Characters: Jack, Ianto, OCs.
Summary: Travelling the universe in the Happy Wanderer is great, but the time has come for Ianto and Jack to put down roots for a while.
Word Count: 2075
Content Notes: Contains M-Preg.
Written For: Challenge 102 – Gasp at beattheblackdog.
Disclaimer: I don’t own Torchwood, or the characters.
A/N: Set in my Ghost of a Chance ‘verse.
Unlike Jack, Ianto wasn’t prone to melodramatic displays of emotion, unless under extreme provocation, but that just made the quiet gasp of amazement that escaped his lips all the more telling.
“What d’you think?” Jack asked. “Like it?”
“You’re serious? This is ours?”
“You did say you’d like to settle down somewhere for a bit, have somewhere other than the Wanderer to call our home, and I know how much you miss Wales so I contacted an estate agent to let me know when somewhere suitable came on the market. The moment I saw the listing I knew this was the one. Obviously it needs some work, a bit of modernisation and so forth, but it’s good, solid construction with a large garden…” Jack trailed off realising Ianto wasn’t listening. His husband was staring entranced at the large, rambling building, and Jack could practically see him compiling lists in his head, of what needed to be done, the tools they’d have to get, the furnishings and colour schemes for the interior, plants for the garden… “I take it you approve.”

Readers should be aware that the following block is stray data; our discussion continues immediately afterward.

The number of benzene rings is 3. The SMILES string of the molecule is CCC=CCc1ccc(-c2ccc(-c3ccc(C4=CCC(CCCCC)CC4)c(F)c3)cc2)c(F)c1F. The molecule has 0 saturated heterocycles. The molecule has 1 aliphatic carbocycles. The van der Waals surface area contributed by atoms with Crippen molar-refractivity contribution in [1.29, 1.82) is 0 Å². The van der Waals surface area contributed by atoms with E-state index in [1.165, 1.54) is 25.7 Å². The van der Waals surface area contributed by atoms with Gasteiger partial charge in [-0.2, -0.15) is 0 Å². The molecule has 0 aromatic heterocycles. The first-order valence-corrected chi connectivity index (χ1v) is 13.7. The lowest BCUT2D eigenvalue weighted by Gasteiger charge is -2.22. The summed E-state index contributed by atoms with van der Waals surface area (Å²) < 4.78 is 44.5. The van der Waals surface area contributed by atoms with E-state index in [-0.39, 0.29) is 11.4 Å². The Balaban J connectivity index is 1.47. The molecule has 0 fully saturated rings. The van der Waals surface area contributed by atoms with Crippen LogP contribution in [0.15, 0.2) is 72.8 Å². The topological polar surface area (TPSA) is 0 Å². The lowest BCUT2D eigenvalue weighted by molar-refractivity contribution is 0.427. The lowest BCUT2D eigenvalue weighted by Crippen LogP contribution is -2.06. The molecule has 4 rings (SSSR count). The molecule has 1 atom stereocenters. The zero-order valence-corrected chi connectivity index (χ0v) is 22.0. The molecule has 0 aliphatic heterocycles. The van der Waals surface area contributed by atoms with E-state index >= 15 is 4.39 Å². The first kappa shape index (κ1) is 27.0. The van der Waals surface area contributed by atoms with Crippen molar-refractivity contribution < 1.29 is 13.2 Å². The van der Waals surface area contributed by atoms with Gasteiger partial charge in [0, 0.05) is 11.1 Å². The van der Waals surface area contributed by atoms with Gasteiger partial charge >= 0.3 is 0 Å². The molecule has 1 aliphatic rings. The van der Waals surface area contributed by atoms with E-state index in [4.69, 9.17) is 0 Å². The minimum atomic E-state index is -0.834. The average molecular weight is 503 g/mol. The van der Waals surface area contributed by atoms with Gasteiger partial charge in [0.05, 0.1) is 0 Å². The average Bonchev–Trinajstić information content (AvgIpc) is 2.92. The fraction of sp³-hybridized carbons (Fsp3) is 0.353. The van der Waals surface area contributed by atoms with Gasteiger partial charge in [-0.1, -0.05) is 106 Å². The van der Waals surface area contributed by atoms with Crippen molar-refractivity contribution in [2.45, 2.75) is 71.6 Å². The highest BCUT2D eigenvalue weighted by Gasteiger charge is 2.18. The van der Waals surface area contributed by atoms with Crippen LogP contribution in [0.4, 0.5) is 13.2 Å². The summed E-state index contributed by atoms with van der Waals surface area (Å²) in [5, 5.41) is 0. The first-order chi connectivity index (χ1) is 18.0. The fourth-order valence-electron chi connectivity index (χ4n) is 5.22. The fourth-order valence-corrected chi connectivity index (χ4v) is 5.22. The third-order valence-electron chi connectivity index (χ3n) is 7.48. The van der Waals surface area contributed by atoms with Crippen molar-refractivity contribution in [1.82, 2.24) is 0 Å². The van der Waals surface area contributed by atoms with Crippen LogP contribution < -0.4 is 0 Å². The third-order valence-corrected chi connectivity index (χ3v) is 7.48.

“Of course I do, it’s wonderful, but are you sure we can afford it? I mean I haven’t been checking the real estate market or anything, but a house this size can’t be cheap.”
“You’d be surprised. People aren’t interested in outdated places like this these days; everyone wants apartments in modern complexes where everything’s automated and any repairs and maintenance are done for them. Since I was the only person to show interest since the place was put up for sale five years ago, I got it for a song; the agent was ecstatic to finally get it off the books. Think about it; this way we can still travel as much as we want, but we’ll have a place of our own to come home to. We can hire a caretaker to keep an eye on things when we’re away.”
Jack and Ianto had been travelling out among the stars in their cargo ship the Happy Wanderer for almost seventy years, and though Ianto loved the footloose and fancy-free life they shared, he’d told Jack that he missed weather, watching the changing seasons, and having a place to belong. It would be good to put down roots somewhere, be part of a community again, and this place would give them all that and more.
Only ten miles from the local teleport terminal in downtown Cardiff, a short hop by air car, they’d have easy access to the orbiting space station where the Wanderer was currently docked. The South Wales Spaceport was a mere thirty miles distant, so for stays longer than a few days they could bring their ship right down to the ground and park her in one of the long-stay hangars, which would work out a lot cheaper than tying up a slip on the space station for an extended period.